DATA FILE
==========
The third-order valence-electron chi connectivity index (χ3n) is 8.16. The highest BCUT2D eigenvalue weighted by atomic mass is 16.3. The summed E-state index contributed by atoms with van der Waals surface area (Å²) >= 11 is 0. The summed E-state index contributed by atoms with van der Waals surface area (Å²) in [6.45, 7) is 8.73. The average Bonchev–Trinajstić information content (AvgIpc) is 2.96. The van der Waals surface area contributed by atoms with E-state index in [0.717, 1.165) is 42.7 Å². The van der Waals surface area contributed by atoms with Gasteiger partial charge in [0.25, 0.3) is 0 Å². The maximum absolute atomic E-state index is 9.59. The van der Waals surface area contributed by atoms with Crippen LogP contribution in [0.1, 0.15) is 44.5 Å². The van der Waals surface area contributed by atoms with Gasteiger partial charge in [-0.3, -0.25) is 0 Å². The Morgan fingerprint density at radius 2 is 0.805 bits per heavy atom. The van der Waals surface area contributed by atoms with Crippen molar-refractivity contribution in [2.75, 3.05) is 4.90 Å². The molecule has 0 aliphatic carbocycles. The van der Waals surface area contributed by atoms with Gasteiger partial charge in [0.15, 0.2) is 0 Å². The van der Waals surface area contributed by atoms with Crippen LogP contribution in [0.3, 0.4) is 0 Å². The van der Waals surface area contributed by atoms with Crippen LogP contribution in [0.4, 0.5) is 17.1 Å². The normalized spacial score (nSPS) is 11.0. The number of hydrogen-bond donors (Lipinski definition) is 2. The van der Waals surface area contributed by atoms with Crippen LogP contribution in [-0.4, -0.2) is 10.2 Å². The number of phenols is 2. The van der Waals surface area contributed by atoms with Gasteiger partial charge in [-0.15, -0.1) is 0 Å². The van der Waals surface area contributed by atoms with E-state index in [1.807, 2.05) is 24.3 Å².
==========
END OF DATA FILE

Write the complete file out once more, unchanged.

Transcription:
The third-order valence-electron chi connectivity index (χ3n) is 8.16. The highest BCUT2D eigenvalue weighted by atomic mass is 16.3. The summed E-state index contributed by atoms with van der Waals surface area (Å²) >= 11 is 0. The summed E-state index contributed by atoms with van der Waals surface area (Å²) in [6.45, 7) is 8.73. The average Bonchev–Trinajstić information content (AvgIpc) is 2.96. The van der Waals surface area contributed by atoms with E-state index in [0.717, 1.165) is 42.7 Å². The van der Waals surface area contributed by atoms with Gasteiger partial charge in [0.25, 0.3) is 0 Å². The maximum absolute atomic E-state index is 9.59. The van der Waals surface area contributed by atoms with Crippen LogP contribution in [0.1, 0.15) is 44.5 Å². The van der Waals surface area contributed by atoms with Gasteiger partial charge in [-0.3, -0.25) is 0 Å². The Morgan fingerprint density at radius 2 is 0.805 bits per heavy atom. The van der Waals surface area contributed by atoms with Crippen molar-refractivity contribution in [2.75, 3.05) is 4.90 Å². The molecule has 0 aliphatic carbocycles. The van der Waals surface area contributed by atoms with Gasteiger partial charge in [0.15, 0.2) is 0 Å². The van der Waals surface area contributed by atoms with Crippen LogP contribution in [0.3, 0.4) is 0 Å². The van der Waals surface area contributed by atoms with Crippen LogP contribution in [0.4, 0.5) is 17.1 Å². The normalized spacial score (nSPS) is 11.0. The number of hydrogen-bond donors (Lipinski definition) is 2. The van der Waals surface area contributed by atoms with Crippen LogP contribution in [-0.4, -0.2) is 10.2 Å². The number of phenols is 2. The van der Waals surface area contributed by atoms with Gasteiger partial charge in [-0.15, -0.1) is 0 Å². The van der Waals surface area contributed by atoms with E-state index in [1.807, 2.05) is 24.3 Å².